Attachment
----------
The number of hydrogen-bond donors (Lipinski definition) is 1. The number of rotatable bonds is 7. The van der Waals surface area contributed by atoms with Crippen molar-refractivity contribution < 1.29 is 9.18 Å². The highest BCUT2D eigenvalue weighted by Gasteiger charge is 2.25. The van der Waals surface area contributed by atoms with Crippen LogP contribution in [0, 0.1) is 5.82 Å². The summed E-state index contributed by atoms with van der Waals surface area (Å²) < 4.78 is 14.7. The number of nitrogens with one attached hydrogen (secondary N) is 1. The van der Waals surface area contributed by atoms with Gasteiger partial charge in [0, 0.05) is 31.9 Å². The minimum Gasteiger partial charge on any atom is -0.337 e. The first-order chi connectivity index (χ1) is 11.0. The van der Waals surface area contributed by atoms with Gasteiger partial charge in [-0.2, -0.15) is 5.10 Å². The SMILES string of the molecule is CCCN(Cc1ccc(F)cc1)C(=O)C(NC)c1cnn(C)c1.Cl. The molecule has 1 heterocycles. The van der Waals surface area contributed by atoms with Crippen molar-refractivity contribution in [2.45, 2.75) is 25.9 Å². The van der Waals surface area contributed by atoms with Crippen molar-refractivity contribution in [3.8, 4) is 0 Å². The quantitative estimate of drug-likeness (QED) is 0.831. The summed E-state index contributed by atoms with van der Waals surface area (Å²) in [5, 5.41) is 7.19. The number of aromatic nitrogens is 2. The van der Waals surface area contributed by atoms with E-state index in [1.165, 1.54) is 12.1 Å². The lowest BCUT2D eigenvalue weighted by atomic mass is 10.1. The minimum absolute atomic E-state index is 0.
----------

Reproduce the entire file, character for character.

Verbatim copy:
The number of hydrogen-bond donors (Lipinski definition) is 1. The number of rotatable bonds is 7. The van der Waals surface area contributed by atoms with Crippen molar-refractivity contribution < 1.29 is 9.18 Å². The highest BCUT2D eigenvalue weighted by Gasteiger charge is 2.25. The van der Waals surface area contributed by atoms with Crippen LogP contribution in [0, 0.1) is 5.82 Å². The summed E-state index contributed by atoms with van der Waals surface area (Å²) < 4.78 is 14.7. The number of nitrogens with one attached hydrogen (secondary N) is 1. The van der Waals surface area contributed by atoms with Gasteiger partial charge in [0, 0.05) is 31.9 Å². The minimum Gasteiger partial charge on any atom is -0.337 e. The first-order chi connectivity index (χ1) is 11.0. The van der Waals surface area contributed by atoms with Gasteiger partial charge in [-0.2, -0.15) is 5.10 Å². The SMILES string of the molecule is CCCN(Cc1ccc(F)cc1)C(=O)C(NC)c1cnn(C)c1.Cl. The molecule has 1 heterocycles. The van der Waals surface area contributed by atoms with Crippen molar-refractivity contribution in [2.45, 2.75) is 25.9 Å². The van der Waals surface area contributed by atoms with Crippen molar-refractivity contribution in [3.8, 4) is 0 Å². The quantitative estimate of drug-likeness (QED) is 0.831. The summed E-state index contributed by atoms with van der Waals surface area (Å²) in [5, 5.41) is 7.19. The number of aromatic nitrogens is 2. The van der Waals surface area contributed by atoms with E-state index in [1.165, 1.54) is 12.1 Å². The lowest BCUT2D eigenvalue weighted by atomic mass is 10.1. The minimum absolute atomic E-state index is 0.